There are plenty of definitions for “cybersecurity” which various groups assert as authoritative … each in order to serve one of those groups. Feel free to shop for a definition of nails that works best for your hammer.
Maryland’s perspective on the meaning of “cybersecurity” is pretty focused on intrusion detection on systems and their integrity. No surprise with this. Local industries are optimized for this since the government contracts they serve are optimized for this, rightly or wrongly. The university system follows accordingly. In the 2010 report of the University System of Maryland, officials adopted the NSA definition: “measures that protect and defend information and information systems by ensuring their availability, integrity, authenticity, confidentiality and non-repudiability.” Yup … information systems.
But cook up a definition of cybersecurity by first principles – for example, by checking a dictionary on the word parts – and you can easily derive a generic description, which is security involving computers. From there it is not much of a stretch to even be security involving technology. Using this definition, Maryland comes up pretty short. There are plenty of security issues which involve computers or related technologies but are not “information systems.”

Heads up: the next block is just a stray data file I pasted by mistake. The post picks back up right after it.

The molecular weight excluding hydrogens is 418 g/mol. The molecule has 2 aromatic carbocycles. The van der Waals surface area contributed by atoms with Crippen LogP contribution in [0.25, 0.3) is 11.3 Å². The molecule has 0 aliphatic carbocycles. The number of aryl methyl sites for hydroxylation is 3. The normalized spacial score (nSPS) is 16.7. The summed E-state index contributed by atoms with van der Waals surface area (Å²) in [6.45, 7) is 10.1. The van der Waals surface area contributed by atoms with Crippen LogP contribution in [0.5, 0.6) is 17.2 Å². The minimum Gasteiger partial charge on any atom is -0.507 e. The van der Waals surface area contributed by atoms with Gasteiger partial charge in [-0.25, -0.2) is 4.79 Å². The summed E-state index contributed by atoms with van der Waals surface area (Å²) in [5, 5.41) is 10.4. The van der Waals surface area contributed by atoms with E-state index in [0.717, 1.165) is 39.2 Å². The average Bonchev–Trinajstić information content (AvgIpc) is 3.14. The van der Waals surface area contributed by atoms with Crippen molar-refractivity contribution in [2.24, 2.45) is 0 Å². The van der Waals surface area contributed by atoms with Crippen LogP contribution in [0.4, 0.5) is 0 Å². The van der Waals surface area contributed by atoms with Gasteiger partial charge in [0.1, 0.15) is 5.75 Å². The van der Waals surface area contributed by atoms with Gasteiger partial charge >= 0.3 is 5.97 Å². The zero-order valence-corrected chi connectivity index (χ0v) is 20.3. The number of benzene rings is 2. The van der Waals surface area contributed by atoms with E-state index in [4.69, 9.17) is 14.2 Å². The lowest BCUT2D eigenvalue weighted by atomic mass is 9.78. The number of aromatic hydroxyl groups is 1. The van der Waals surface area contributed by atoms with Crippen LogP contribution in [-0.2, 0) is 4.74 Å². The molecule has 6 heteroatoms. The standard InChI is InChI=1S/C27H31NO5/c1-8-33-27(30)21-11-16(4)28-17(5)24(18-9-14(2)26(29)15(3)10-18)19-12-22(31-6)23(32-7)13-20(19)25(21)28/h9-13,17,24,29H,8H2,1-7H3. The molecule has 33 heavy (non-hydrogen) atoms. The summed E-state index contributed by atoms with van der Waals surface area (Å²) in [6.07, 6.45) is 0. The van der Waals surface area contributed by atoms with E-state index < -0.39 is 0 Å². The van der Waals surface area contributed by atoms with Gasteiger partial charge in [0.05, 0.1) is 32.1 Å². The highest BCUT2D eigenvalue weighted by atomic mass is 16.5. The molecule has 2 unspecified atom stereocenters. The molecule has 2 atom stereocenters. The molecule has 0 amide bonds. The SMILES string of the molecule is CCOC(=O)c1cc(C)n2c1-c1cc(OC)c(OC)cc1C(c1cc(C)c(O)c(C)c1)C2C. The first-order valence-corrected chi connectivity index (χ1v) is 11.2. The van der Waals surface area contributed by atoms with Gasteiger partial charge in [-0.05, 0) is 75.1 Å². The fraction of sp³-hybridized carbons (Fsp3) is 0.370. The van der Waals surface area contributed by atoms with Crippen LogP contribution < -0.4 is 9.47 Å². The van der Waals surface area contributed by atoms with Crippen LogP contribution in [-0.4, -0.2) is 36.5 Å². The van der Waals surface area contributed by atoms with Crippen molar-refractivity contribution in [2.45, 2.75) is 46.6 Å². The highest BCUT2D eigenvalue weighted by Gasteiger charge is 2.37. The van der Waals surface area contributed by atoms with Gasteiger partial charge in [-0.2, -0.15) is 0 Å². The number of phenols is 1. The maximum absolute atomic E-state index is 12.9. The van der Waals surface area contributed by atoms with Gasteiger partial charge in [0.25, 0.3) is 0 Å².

Two recent TED talks illustrate the point. First, Todd Humphreys gives a great description of where we are going with GPS accuracy and integrity. It is all about how to spoof a GPS. None of the traditional views of hacking apply in this example – it just illustrates a new form of Garbage-In-Garbage-Out. And none of the traditional “information systems” approaches to defending this apply either. Staid network-centric technologists are still left flat footed wondering how to respond.
If you argue that is still an information system which fits inside traditional definitions, then no problem. Step outside of network or information system examples entirely with some of the chilling thoughts of another great TED talk, by Marc Goodman, on crimes of the future. The vision he relates is becoming real at a faster pace than most might think.
Just like generals always train for how to fight their previous war, Maryland focuses resources – and cultivates educational systems – on a narrow information system model of security. This may serve the federal agencies with which state industry has big contracts – if you pay the piper, you call the tune – but it is not how to take the lead on behalf of constituents and stakeholders.